The 1990’s ended quite some time ago, but as Matthew McConaughey’s character from True Detective would say, “Time is a flat circle.” Just think about it: in 2015 we have a Clinton running for President, TV shows like Full House and The X-Files returning to television, and fresh installments of the Jurassic Park and Terminator franchises about to hit the big screen. And just like twenty years ago, Ford makes a Taurus police variant that isn’t very popular.
That’s the polar opposite of how the civilian model was received, of course. At this point in its life, the Taurus was still the apotheosis of the American mid-size sedan, and a clear indicator the Malaise Era had ended.
Today’s eBay find is actually the second generation of the Taurus police car, which was first introduced for the 1990 model year. Astute pop culture aficionados will note that this was three years after the first Robocop movie, which came out in 1987. I’d imagine the combination of positive buzz surrounding the Taurus and its firm entrance into the American zeitgeist were the reasons Ford ultimately decided to give police departments another option besides the Crown Victoria. Or they thought municipalities that dealt with harsh winters might appreciate a vehicle that could plow through the snow better than their traditional rear wheel drive offering.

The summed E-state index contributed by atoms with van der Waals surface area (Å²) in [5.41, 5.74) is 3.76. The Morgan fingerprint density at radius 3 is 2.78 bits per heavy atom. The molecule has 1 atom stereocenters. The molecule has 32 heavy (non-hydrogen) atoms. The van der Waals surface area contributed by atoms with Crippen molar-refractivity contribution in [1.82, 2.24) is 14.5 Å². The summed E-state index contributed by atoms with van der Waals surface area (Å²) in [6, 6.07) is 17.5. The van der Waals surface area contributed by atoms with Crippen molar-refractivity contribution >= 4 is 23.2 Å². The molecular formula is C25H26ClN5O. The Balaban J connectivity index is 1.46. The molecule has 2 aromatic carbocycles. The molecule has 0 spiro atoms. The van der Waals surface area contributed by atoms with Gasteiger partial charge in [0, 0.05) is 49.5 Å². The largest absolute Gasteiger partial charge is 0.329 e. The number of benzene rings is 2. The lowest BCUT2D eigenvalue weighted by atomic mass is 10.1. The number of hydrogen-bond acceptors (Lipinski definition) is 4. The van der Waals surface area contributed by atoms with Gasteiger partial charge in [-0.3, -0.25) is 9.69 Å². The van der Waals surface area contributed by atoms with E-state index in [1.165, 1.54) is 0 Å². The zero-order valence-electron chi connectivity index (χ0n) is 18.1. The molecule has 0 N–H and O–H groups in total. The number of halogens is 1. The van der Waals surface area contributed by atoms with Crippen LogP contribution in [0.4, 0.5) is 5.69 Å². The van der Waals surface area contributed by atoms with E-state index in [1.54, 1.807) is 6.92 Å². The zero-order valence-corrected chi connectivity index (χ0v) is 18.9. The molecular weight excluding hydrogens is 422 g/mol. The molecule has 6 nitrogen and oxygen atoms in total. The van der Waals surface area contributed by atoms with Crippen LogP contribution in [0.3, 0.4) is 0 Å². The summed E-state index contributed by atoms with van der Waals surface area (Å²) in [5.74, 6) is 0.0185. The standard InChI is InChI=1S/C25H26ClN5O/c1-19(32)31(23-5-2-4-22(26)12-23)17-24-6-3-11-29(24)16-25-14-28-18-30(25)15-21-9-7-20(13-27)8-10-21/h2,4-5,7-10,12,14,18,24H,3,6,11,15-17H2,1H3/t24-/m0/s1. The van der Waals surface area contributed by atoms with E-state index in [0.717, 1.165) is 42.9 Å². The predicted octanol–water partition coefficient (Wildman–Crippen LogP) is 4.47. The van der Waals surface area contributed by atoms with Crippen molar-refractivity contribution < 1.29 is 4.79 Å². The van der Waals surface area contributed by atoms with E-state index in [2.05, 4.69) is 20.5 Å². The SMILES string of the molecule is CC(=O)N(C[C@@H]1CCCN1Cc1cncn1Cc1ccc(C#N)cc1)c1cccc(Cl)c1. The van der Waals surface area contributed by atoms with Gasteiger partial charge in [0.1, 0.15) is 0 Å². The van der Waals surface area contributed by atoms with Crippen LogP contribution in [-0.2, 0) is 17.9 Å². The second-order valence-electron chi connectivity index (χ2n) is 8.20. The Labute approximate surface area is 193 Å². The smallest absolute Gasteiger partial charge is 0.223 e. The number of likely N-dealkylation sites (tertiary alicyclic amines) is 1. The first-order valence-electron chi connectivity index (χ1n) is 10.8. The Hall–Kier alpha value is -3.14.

Ford engineers beefed up many suspension and engine components, in some cases just realizing elements from the SHO could do the job for their front wheel drive police cruiser. Due to the requirements demanded of a police cruiser, two air vents had to be carved into the non-grille area between the headlights, which kind of betrays the design of the aero look a bit, but if they needed more oxygen to get into the engine bay, so be it. Basically, the enhancements can be summarized by quoting The Blues Brothers, which I won’t do because I’m sure all of you can recite it from memory.
For the second generation police Taurus, Ford was able to get more air to the engine by one horizontal slot underneath the Ford oval in a blink-and-you’d-miss-it style that was more tasteful than their previous solution.
Our featured car sports what I think is Electric Red Clearcoat Metallic, but if you follow this link, what you see above doesn’t really gel with the picture. In any event, I’ve never seen this color on any civilian second gen Taurus. Regardless of the color, I’d say the paint is in pretty good shape for being 20 years old. All this bull really needs is the crystalline headlights that were standard on the upper level LX models to make it look like new.
Since this Taurus isn’t in a typical squad car white, I’m inclined to believe the seller that this was a detective’s car. Aside from the spotlight (which seems to actually be integrated with the side mirror rather than drilled into the A-pillar) and the dog dish hubcaps, this looks like your standard GL or SE sedan.
Further strengthening the case that this was a detective’s car is the extremely clean interior. No evidence of a rear partition anywhere. Then again, were they even made for the Taurus back then?